Area residents gather to show support for soldiers in Mideast

Marguerite and Bob Williams didn’t walk to the Loy E. Pavilion wrapped in the flag, but they cuddled up in one pretty soon after they got there and sat down.

Their blanket, a queen-sized depiction of Old Glory, warded against the chill during the Friday evening ceremony in Manassas where about 200 people came to light candles and remember the troops in Iraq and other places far away and dangerous.

“I’m too old to fight, so I thought I’d just come out to give support through prayer …” said Bob Williams, a 78-year-old WWII veteran, as his wife completed his thought.

“… To our boys and young women over seas … to whoever’s in the service,” Marguerite Williams, 72, said as the crowd sang “God Bless America” at the end of the ceremony.

“We’re Christian people and we want to support our troops,” Bob Williams said.

Donna Dailey and Maureen Wood told the people gathered at the pavilion that they organized the ceremony and asked several civic leaders, so that America’s fighting men and women would know that not everyone was protesting the war.

Patti Purser’s, husband, U. S. Air Force Capt. William Purser, is deployed to the war. Purser said she attended the ceremony because she too wearied of seeing war protests.

“I’m tired of seeing all the protests on T.V. and I want the troops to know that there are people back here that do support them,” Purser said.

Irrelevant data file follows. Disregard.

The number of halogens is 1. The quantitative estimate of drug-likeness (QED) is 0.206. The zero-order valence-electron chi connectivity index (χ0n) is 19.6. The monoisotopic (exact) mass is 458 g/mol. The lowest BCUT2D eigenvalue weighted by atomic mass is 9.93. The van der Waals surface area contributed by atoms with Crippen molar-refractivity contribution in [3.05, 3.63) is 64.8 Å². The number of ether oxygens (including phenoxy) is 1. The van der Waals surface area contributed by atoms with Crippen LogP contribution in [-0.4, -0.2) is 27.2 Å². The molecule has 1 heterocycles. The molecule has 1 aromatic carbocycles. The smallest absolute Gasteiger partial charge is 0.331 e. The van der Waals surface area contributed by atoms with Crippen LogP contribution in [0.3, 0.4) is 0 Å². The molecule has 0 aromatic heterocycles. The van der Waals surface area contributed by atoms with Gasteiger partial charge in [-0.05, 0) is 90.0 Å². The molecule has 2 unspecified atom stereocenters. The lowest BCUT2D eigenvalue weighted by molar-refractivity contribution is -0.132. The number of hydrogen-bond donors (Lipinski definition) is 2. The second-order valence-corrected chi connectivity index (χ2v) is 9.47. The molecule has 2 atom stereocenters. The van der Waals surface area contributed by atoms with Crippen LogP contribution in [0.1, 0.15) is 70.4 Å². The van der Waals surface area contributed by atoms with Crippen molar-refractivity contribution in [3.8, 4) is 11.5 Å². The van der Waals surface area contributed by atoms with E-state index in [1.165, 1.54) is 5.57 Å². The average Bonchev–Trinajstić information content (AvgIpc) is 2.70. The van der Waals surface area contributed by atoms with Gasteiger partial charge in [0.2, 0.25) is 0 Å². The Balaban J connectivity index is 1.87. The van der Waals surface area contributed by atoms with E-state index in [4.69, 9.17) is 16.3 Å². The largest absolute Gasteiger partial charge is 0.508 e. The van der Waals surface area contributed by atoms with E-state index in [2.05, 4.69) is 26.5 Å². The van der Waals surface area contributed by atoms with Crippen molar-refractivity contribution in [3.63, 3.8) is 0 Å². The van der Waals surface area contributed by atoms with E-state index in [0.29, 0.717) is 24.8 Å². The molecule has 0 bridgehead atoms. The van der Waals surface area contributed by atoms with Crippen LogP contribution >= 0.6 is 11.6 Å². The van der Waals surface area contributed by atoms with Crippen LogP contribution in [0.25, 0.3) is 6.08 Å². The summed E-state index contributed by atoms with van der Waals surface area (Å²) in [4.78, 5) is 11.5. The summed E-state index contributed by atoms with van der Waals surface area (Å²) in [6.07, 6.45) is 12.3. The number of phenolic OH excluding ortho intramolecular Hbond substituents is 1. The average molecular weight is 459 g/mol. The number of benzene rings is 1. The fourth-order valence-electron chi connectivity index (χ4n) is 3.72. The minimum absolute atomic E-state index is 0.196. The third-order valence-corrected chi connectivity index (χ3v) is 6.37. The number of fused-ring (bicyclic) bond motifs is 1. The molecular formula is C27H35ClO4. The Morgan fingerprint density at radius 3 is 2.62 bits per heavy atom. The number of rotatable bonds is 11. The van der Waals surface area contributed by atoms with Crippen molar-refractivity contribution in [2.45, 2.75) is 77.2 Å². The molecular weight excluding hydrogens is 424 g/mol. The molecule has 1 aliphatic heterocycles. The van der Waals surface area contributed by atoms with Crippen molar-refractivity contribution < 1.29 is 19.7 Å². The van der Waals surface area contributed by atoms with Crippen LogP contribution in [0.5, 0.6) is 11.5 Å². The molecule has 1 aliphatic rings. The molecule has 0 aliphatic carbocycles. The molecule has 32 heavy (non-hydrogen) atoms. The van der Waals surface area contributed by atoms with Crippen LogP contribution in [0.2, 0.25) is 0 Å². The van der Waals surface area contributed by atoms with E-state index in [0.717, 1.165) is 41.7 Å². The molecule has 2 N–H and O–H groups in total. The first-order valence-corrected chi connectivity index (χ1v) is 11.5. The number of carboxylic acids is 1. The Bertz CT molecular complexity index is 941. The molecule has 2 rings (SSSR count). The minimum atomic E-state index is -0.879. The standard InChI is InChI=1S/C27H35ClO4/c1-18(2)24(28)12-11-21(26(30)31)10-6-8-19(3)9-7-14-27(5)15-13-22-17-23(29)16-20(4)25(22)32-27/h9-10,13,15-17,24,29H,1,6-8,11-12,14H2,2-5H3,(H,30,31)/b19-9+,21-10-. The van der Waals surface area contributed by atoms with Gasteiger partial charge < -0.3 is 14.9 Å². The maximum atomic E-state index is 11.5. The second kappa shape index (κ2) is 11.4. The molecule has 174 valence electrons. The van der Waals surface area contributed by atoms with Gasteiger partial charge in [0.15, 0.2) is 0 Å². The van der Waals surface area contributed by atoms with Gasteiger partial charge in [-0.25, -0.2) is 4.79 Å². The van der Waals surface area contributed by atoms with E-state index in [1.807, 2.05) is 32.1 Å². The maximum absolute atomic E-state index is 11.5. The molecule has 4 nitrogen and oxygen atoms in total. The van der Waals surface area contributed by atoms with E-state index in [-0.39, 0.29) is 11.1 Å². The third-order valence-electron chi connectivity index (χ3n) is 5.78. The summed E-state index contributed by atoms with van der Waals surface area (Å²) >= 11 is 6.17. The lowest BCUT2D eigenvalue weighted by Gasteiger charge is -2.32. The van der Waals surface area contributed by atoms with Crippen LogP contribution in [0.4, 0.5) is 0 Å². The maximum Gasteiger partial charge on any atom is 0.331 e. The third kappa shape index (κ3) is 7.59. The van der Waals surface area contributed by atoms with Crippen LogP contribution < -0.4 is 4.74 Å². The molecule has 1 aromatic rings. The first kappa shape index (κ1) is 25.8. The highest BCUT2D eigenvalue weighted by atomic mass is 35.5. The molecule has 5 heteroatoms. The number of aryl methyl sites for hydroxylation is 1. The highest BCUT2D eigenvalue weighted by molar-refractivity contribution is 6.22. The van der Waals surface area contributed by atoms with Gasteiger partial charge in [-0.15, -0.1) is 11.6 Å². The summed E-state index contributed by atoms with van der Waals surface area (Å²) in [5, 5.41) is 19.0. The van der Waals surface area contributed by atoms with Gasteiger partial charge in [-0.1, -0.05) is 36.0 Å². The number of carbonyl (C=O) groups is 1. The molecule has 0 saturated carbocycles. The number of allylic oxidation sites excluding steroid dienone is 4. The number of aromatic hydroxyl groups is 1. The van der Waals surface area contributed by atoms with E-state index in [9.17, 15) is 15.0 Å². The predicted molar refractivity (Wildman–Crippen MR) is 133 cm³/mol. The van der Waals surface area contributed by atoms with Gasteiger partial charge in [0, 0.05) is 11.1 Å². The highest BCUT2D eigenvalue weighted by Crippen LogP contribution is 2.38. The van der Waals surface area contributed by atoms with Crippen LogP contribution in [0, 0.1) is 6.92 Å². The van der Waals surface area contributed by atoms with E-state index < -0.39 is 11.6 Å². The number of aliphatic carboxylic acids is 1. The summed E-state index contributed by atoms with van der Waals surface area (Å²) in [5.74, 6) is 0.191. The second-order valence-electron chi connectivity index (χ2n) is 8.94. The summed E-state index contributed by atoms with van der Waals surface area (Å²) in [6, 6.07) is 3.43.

Stuart Hubbard, a lieutenant commander in the U.S. Navy who recently returned from the war, spoke at the ceremony.

“What we’re doing over there is worthwhile,” Hubbard said to the crowd and then backed up his statement with a story about a conversation he had with a young Marine.

“In Kuwait, I ran into a young 19-year-old corporal and you can tell the guys coming in from the field because they’re filthy. They’re filthy and they’re tanned and they’re strong,” said Hubbard, a medical support officer assigned to the Marine Corps.

“I said, ‘How are you doing?'” Hubbard continued the story.

“Sir, I’m doing great,” was the young Marine’s reply.

“I said, ‘Yeah, yeah, yeah. I know the Marine Corps line, but how are you doing?'” Hubbard said.

“He said, ‘No sir, really, I have never been better,'” Hubbard said.

“To make small talk, I asked him, ‘Are we winning?'” Hubbard continued with his tale.

“The 19-year-old Marine said, ‘No sir, they are.’

“They who!'” Hubbard said he asked the Marine.

“The people of Iraq,” the corporal answered.

Hubbard explained why he thought the Marine felt as he did.

“We were there, and glad that we were, so that somebody else’s children can grow up and somebody else’s parents can sit outside on a cold winter’s night, like we’re doing here tonight,” Hubbard said.

“The Iraqi people want what we want. They want a nice place for their children to grow up. They want nice elementary schools,” Hubbard said.

Hubbard thanked those who attended the ceremony.

“We do need to hear this and we do need to know you’re behind us,” he said.

The crowd stood and applauded when Hubbard finished.

Hubbard accepted the ovation with grace and aplomb, but seemed a little surprised when a woman asked him to autograph her yellow program.

Staff writer Keith Walker can be reached at (703) 878-8063.

Similar Posts